More than 300 fines issued as gardaí crack down on broken lights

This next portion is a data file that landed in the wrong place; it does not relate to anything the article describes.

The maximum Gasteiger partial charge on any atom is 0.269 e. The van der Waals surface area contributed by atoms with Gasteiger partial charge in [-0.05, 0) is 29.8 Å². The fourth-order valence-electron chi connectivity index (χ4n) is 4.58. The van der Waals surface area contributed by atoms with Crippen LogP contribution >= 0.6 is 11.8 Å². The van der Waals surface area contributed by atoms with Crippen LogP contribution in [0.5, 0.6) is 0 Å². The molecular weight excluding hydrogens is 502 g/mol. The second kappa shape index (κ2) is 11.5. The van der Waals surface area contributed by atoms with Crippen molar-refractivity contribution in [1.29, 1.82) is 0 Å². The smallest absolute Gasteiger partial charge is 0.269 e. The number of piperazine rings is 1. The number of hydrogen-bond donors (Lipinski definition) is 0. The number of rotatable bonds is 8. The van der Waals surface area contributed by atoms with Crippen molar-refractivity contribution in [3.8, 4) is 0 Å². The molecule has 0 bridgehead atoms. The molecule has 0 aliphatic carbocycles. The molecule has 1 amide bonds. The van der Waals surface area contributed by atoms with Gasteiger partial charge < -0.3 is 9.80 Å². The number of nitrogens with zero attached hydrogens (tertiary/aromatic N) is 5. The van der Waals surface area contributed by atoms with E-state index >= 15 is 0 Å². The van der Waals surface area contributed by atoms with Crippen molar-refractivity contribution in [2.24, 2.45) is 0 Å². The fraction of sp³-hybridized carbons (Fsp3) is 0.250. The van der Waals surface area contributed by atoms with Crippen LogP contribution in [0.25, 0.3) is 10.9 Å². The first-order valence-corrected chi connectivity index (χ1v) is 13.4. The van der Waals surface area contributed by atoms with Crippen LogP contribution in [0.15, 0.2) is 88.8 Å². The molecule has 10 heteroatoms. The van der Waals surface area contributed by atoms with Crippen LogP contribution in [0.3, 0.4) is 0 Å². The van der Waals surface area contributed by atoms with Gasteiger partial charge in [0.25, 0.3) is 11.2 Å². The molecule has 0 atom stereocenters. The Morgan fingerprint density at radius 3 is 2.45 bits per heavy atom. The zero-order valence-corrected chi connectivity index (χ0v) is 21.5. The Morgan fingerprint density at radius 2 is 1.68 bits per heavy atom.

first_imgAlthough there were 317 prosecutions detected, many people took our advice and rectified their defect or the inappropriate use of fog lights or fog lamps beforehand. We would like to express our thanks to the public for their support of operation Light Up.  Initiatives such as these ultimately help make our vehicles and roads safer for all.RSA chief Noel Brett added that the number of drivers being prosecuted was “disappointing”.“It is important to realise that it is a very serious road safety issue. For example a car driving in the dark with a broken headlight could easily be mistaken for a motorcyclist. The consequences of this happening are unthinkable.“That’s why I would urge drivers, to set aside a couple of minutes before a journey to perform a quick check of their vehicle lights. A couple of minutes that will give you peace of mind knowing you are not facing a fine, prosecution or worse, being responsible for a crash further down the road.”During January, 184 people were caught for driving dangerously while 641 drivers were found to be driving while intoxicated.Read: Woman dies after being struck by a van in Mayo GARDAÍ ISSUED 317 fines to motorists driving in vehicles with defective lights over two days last month.Operation Light Up was held on 20 and 21 Feburary to tackle the growing problem of broken and missing front and back lights.The Garda Press Office said it appreciated some motorists are under financial constraints but emphasised the legal requirement that a vehicle’s lights and lamps are all in working order.More than 1,300 cars were stopped because of issues with lights. The majority (1,089) were just given advice by the garda but 317 were issued with fixed charge notices.The most common problem was having no working right front lamp with 114 offences recorded. Counties in the south of the country noted the highest incidence of problems with 508 cars stopped and 128 fines issued.Some offences were detected during daylight hours and it was deemed appropriate that it be dealt with by way of advice to motorists, according to gardaí.So far this year, 40 people have lost their lives on Irish roads. This is a fact that cannot be ignored, said Assistant Commissioner Gerard Phillips.“We appeal to the public to get the basics right. Slow down, wear your seatbelts always and make yourself as visible as possible when walking or cycling.”He said the operation last month was about raising awareness rather than doling out fines.last_img